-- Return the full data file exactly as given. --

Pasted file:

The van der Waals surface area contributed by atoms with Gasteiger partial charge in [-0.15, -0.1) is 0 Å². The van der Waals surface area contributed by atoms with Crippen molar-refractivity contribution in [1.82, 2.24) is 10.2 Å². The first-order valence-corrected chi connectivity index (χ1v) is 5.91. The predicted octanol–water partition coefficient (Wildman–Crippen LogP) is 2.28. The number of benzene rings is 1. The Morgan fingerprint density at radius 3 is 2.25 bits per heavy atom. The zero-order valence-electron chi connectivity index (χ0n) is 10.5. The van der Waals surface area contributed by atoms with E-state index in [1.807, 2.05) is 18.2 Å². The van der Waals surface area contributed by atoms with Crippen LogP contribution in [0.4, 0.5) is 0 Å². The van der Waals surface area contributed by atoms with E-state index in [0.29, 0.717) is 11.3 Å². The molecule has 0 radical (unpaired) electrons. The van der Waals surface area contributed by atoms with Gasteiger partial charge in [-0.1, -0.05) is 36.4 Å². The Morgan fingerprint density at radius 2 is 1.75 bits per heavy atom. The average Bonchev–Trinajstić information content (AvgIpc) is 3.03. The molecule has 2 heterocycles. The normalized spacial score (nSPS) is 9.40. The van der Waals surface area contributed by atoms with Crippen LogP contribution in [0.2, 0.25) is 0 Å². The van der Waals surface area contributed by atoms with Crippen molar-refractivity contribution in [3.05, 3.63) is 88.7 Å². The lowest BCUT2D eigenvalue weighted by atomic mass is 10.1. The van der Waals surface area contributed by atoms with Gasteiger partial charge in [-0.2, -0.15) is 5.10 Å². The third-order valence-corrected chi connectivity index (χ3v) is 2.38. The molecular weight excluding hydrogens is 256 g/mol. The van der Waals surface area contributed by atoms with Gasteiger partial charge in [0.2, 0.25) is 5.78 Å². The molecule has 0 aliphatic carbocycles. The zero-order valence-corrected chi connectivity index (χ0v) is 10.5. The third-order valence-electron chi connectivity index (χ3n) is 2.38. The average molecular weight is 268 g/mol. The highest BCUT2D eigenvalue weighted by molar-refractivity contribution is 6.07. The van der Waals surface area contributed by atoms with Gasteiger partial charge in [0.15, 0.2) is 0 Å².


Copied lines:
The van der Waals surface area contributed by atoms with Gasteiger partial charge in [-0.15, -0.1) is 0 Å². The van der Waals surface area contributed by atoms with Crippen molar-refractivity contribution in [1.82, 2.24) is 10.2 Å². The first-order valence-corrected chi connectivity index (χ1v) is 5.91. The predicted octanol–water partition coefficient (Wildman–Crippen LogP) is 2.28. The number of benzene rings is 1. The Morgan fingerprint density at radius 3 is 2.25 bits per heavy atom. The zero-order valence-electron chi connectivity index (χ0n) is 10.5. The van der Waals surface area contributed by atoms with E-state index in [1.807, 2.05) is 18.2 Å². The van der Waals surface area contributed by atoms with Crippen LogP contribution in [0.4, 0.5) is 0 Å². The van der Waals surface area contributed by atoms with E-state index in [0.29, 0.717) is 11.3 Å². The molecule has 0 radical (unpaired) electrons. The van der Waals surface area contributed by atoms with Gasteiger partial charge in [-0.1, -0.05) is 36.4 Å². The Morgan fingerprint density at radius 2 is 1.75 bits per heavy atom. The average Bonchev–Trinajstić information content (AvgIpc) is 3.03. The molecule has 2 heterocycles. The normalized spacial score (nSPS) is 9.40. The van der Waals surface area contributed by atoms with Crippen LogP contribution in [0.2, 0.25) is 0 Å². The van der Waals surface area contributed by atoms with Crippen molar-refractivity contribution in [3.05, 3.63) is 88.7 Å². The lowest BCUT2D eigenvalue weighted by atomic mass is 10.1. The van der Waals surface area contributed by atoms with Gasteiger partial charge in [-0.2, -0.15) is 5.10 Å². The third-order valence-corrected chi connectivity index (χ3v) is 2.38. The molecular weight excluding hydrogens is 256 g/mol. The van der Waals surface area contributed by atoms with Gasteiger partial charge in [0.2, 0.25) is 5.78 Å². The molecule has 0 aliphatic carbocycles. The zero-order valence-corrected chi connectivity index (χ0v) is 10.5. The third-order valence-electron chi connectivity index (χ3n) is 2.38. The average molecular weight is 268 g/mol. The highest BCUT2D eigenvalue weighted by molar-refractivity contribution is 6.07. The van der Waals surface area contributed by atoms with Gasteiger partial charge in [0.15, 0.2) is 0 Å².